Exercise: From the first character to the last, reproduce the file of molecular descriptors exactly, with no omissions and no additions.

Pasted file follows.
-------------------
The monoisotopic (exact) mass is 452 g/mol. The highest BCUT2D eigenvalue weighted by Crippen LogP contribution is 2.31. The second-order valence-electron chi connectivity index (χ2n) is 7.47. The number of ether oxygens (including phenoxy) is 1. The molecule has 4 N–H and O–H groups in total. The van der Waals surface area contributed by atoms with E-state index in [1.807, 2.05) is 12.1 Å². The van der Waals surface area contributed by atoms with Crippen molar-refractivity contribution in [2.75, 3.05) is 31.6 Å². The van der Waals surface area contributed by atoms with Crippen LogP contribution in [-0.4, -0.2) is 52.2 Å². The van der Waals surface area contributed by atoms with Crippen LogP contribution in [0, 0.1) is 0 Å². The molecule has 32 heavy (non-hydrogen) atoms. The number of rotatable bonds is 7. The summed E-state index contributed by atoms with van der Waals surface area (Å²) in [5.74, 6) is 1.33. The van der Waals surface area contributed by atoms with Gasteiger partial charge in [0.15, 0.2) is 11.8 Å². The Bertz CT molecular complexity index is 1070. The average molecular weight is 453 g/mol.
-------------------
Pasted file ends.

The monoisotopic (exact) mass is 452 g/mol. The highest BCUT2D eigenvalue weighted by Crippen LogP contribution is 2.31. The second-order valence-electron chi connectivity index (χ2n) is 7.47. The number of ether oxygens (including phenoxy) is 1. The molecule has 4 N–H and O–H groups in total. The van der Waals surface area contributed by atoms with E-state index in [1.807, 2.05) is 12.1 Å². The van der Waals surface area contributed by atoms with Crippen molar-refractivity contribution in [2.75, 3.05) is 31.6 Å². The van der Waals surface area contributed by atoms with Crippen LogP contribution in [-0.4, -0.2) is 52.2 Å². The van der Waals surface area contributed by atoms with Crippen LogP contribution in [0, 0.1) is 0 Å². The molecule has 32 heavy (non-hydrogen) atoms. The number of rotatable bonds is 7. The summed E-state index contributed by atoms with van der Waals surface area (Å²) in [5.74, 6) is 1.33. The van der Waals surface area contributed by atoms with Gasteiger partial charge in [0.15, 0.2) is 11.8 Å². The Bertz CT molecular complexity index is 1070. The average molecular weight is 453 g/mol.